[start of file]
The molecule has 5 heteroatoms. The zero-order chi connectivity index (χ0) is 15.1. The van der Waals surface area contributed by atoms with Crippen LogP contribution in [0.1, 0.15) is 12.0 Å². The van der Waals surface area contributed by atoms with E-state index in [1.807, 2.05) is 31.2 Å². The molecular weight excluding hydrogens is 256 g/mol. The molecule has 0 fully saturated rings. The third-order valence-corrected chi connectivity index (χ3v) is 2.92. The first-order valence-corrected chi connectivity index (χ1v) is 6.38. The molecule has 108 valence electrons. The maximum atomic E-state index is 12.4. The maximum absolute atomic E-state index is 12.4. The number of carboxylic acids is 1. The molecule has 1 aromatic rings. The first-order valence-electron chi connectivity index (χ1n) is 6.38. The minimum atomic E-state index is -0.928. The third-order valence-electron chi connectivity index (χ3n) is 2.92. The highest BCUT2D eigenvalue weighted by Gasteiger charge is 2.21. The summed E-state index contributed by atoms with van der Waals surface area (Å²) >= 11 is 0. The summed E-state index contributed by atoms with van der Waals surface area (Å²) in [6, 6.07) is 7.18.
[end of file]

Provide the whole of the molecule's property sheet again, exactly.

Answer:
The molecule has 5 heteroatoms. The zero-order chi connectivity index (χ0) is 15.1. The van der Waals surface area contributed by atoms with Crippen LogP contribution in [0.1, 0.15) is 12.0 Å². The van der Waals surface area contributed by atoms with E-state index in [1.807, 2.05) is 31.2 Å². The molecular weight excluding hydrogens is 256 g/mol. The molecule has 0 fully saturated rings. The third-order valence-corrected chi connectivity index (χ3v) is 2.92. The first-order valence-corrected chi connectivity index (χ1v) is 6.38. The molecule has 108 valence electrons. The maximum atomic E-state index is 12.4. The maximum absolute atomic E-state index is 12.4. The number of carboxylic acids is 1. The molecule has 1 aromatic rings. The first-order valence-electron chi connectivity index (χ1n) is 6.38. The minimum atomic E-state index is -0.928. The third-order valence-electron chi connectivity index (χ3n) is 2.92. The highest BCUT2D eigenvalue weighted by Gasteiger charge is 2.21. The summed E-state index contributed by atoms with van der Waals surface area (Å²) >= 11 is 0. The summed E-state index contributed by atoms with van der Waals surface area (Å²) in [6, 6.07) is 7.18.